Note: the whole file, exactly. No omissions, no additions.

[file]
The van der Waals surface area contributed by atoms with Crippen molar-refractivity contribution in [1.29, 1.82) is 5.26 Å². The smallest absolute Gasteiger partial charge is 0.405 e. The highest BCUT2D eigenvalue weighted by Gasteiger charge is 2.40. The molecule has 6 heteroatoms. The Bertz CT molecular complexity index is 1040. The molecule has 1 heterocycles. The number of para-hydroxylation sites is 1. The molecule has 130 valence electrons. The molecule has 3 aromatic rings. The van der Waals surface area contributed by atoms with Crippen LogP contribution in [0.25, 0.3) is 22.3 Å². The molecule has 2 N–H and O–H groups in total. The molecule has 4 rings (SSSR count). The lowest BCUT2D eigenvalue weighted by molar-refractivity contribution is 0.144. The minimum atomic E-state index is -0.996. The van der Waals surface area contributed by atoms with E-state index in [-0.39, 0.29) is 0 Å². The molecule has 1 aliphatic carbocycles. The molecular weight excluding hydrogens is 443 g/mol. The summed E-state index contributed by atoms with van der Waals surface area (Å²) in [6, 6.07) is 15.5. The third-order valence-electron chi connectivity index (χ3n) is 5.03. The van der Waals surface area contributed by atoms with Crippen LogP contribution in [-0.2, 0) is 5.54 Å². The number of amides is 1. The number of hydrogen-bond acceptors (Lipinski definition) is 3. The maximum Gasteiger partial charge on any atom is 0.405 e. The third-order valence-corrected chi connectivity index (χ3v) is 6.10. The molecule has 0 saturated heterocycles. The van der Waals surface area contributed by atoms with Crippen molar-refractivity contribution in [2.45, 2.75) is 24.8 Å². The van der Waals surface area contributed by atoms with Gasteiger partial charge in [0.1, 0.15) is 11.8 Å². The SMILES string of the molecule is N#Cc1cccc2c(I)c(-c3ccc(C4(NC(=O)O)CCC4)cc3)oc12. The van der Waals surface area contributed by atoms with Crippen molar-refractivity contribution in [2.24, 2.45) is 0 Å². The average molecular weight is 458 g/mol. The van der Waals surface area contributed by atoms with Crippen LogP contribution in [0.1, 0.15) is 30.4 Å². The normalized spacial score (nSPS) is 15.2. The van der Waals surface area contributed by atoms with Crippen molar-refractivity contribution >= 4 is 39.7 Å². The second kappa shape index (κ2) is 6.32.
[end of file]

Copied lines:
The van der Waals surface area contributed by atoms with Crippen molar-refractivity contribution in [1.29, 1.82) is 5.26 Å². The smallest absolute Gasteiger partial charge is 0.405 e. The highest BCUT2D eigenvalue weighted by Gasteiger charge is 2.40. The molecule has 6 heteroatoms. The Bertz CT molecular complexity index is 1040. The molecule has 1 heterocycles. The number of para-hydroxylation sites is 1. The molecule has 130 valence electrons. The molecule has 3 aromatic rings. The van der Waals surface area contributed by atoms with Crippen LogP contribution in [0.25, 0.3) is 22.3 Å². The molecule has 2 N–H and O–H groups in total. The molecule has 4 rings (SSSR count). The lowest BCUT2D eigenvalue weighted by molar-refractivity contribution is 0.144. The minimum atomic E-state index is -0.996. The van der Waals surface area contributed by atoms with E-state index in [-0.39, 0.29) is 0 Å². The molecule has 1 aliphatic carbocycles. The molecular weight excluding hydrogens is 443 g/mol. The summed E-state index contributed by atoms with van der Waals surface area (Å²) in [6, 6.07) is 15.5. The third-order valence-electron chi connectivity index (χ3n) is 5.03. The van der Waals surface area contributed by atoms with Crippen LogP contribution in [-0.2, 0) is 5.54 Å². The number of amides is 1. The number of hydrogen-bond acceptors (Lipinski definition) is 3. The maximum Gasteiger partial charge on any atom is 0.405 e. The third-order valence-corrected chi connectivity index (χ3v) is 6.10. The molecule has 0 saturated heterocycles. The van der Waals surface area contributed by atoms with Crippen molar-refractivity contribution in [2.45, 2.75) is 24.8 Å². The van der Waals surface area contributed by atoms with Gasteiger partial charge in [0.1, 0.15) is 11.8 Å². The SMILES string of the molecule is N#Cc1cccc2c(I)c(-c3ccc(C4(NC(=O)O)CCC4)cc3)oc12. The van der Waals surface area contributed by atoms with Crippen molar-refractivity contribution in [2.24, 2.45) is 0 Å². The average molecular weight is 458 g/mol. The van der Waals surface area contributed by atoms with Crippen LogP contribution in [0.1, 0.15) is 30.4 Å². The normalized spacial score (nSPS) is 15.2. The van der Waals surface area contributed by atoms with Crippen molar-refractivity contribution >= 4 is 39.7 Å². The second kappa shape index (κ2) is 6.32.